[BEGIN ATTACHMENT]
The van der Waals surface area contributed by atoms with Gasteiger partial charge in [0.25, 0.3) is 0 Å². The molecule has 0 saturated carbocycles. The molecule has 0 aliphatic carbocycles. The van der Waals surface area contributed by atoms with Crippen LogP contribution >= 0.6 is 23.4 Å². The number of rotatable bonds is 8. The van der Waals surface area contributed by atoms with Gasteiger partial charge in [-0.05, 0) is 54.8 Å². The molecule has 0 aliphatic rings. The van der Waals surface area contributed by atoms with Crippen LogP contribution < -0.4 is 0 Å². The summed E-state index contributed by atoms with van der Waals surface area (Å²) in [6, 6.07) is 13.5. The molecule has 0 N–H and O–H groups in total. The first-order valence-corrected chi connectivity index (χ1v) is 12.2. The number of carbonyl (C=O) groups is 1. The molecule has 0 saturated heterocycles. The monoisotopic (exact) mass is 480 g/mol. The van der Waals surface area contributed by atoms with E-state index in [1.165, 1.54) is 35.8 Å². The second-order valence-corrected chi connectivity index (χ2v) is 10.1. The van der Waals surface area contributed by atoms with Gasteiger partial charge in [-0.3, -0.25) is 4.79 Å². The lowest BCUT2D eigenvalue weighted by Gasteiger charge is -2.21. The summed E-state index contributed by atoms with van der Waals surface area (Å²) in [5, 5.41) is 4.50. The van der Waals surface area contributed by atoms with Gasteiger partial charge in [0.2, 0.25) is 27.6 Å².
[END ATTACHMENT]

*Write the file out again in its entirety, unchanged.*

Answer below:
The van der Waals surface area contributed by atoms with Gasteiger partial charge in [0.25, 0.3) is 0 Å². The molecule has 0 saturated carbocycles. The molecule has 0 aliphatic carbocycles. The van der Waals surface area contributed by atoms with Crippen LogP contribution >= 0.6 is 23.4 Å². The number of rotatable bonds is 8. The van der Waals surface area contributed by atoms with Gasteiger partial charge in [-0.05, 0) is 54.8 Å². The molecule has 0 aliphatic rings. The van der Waals surface area contributed by atoms with Crippen LogP contribution < -0.4 is 0 Å². The summed E-state index contributed by atoms with van der Waals surface area (Å²) in [6, 6.07) is 13.5. The molecule has 0 N–H and O–H groups in total. The first-order valence-corrected chi connectivity index (χ1v) is 12.2. The number of carbonyl (C=O) groups is 1. The molecule has 0 saturated heterocycles. The monoisotopic (exact) mass is 480 g/mol. The van der Waals surface area contributed by atoms with E-state index in [1.165, 1.54) is 35.8 Å². The second-order valence-corrected chi connectivity index (χ2v) is 10.1. The van der Waals surface area contributed by atoms with Gasteiger partial charge in [-0.3, -0.25) is 4.79 Å². The lowest BCUT2D eigenvalue weighted by Gasteiger charge is -2.21. The summed E-state index contributed by atoms with van der Waals surface area (Å²) in [5, 5.41) is 4.50. The van der Waals surface area contributed by atoms with Gasteiger partial charge in [0.2, 0.25) is 27.6 Å².